He credits the summer community for his success—without their patronage, he said, he would not have the wherewithal to pursue his passions. He speaks fondly of two late pillars of the local art scene, Aurelia “Thistle” Brown, who ran the Wingspread Gallery, and Alan Stone, renowned New York City art dealer who summered in Seal Harbor. Brown and Stone showed and purchased his work over the years.

And Falt has given back to his community: he has donated his work to dozens of nonprofits and has served on the board of the Mount Desert Housing Authority. He has also opened his studio to scores of children and their parents and teachers, inviting them into his wild and crazy environment where leopards lounge on shelves and a miniature T-Rex wields a badminton racket. He participates in Art Week at the Mount Desert Elementary School nearly every April, encouraging students to experiment with wood, paint, and other mediums. One of the rewards: when he drives by the school in his pick-up truck, a student will call out, “Hi, Dan!”

A row of snowy owl sculptures in Falt’s studio.

Falt insists on letting the young artists make their own aesthetic decisions. Setting up a couple of youngsters to paint small wooden fish on a visit this past May, he first asked them what their favorite colors were and then popped open cans of acrylic and laid out paint brushes. His only instruction was tongue-in-cheek: don’t get any paint on the floor (the floor already is as spattered as a Jackson Pollock drip painting).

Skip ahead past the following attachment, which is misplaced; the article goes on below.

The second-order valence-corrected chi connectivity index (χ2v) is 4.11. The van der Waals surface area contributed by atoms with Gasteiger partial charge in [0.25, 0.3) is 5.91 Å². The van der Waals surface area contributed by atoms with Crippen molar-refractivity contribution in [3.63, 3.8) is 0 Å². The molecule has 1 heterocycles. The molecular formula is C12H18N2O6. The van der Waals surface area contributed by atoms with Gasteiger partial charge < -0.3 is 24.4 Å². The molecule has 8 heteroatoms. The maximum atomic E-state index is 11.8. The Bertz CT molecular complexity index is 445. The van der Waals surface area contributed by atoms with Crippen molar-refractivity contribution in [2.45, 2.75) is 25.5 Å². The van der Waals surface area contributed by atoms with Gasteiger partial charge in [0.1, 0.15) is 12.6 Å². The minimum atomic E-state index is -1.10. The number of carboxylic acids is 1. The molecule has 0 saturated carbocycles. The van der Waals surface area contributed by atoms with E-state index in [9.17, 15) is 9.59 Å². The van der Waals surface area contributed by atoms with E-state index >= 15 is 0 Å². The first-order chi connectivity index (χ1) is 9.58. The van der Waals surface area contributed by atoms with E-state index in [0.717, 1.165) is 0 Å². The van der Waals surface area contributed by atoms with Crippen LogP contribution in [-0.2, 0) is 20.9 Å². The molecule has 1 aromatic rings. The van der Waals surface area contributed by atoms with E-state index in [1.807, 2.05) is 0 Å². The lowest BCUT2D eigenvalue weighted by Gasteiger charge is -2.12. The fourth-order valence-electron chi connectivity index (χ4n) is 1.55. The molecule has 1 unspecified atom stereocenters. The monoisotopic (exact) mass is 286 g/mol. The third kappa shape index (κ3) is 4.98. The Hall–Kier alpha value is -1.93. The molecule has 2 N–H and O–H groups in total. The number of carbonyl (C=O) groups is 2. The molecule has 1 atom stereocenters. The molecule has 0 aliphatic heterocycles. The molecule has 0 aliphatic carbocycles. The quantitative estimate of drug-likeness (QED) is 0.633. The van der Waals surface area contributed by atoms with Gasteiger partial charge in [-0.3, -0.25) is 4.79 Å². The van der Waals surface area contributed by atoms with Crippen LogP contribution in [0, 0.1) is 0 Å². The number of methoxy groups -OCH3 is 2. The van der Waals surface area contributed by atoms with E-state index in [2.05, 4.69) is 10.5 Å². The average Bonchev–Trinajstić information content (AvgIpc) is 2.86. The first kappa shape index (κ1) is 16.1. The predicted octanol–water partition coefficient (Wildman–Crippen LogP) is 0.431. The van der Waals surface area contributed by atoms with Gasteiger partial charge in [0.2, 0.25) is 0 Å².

Further exploration of Falt’s studio barn reveals other passions, including music. He started playing piano when he was ten; last year he purchased a Hammond D-3 organ and has been taking a course in Bangor on mixing and recording. In the early 1990s, he did a stint with a popular local Maine band, the Cool Swells, mainly singing, but also playing guitar and accordion.

An upstairs room serves as a place for meditation. Falt gets up before dawn every morning and sits for several hours trying to clear his mind of everything. He has steeped himself in eastern religion and culture, whether it’s Vedic astrology or the ancient epic poems of India, the Mahabharata and the Ramayana. The mythologist Joseph Campbell is one of his guides.   

Falt has written “Make art that brings world peace” on the window next to his bed, and his work is currently in a show in Russia organized by his friend, painter Dima Karabchievsky, that promotes that goal. Yet however far afield he and his art may travel, he remains Maine’s own Dan Falt. 

Carl Little contributed essays to two new books, Philip Frey: Here and Now (Marshall Wilkes/Tilbury House) and Nature Observed: The Landscapes of Joseph Fiore (Falcon Foundation).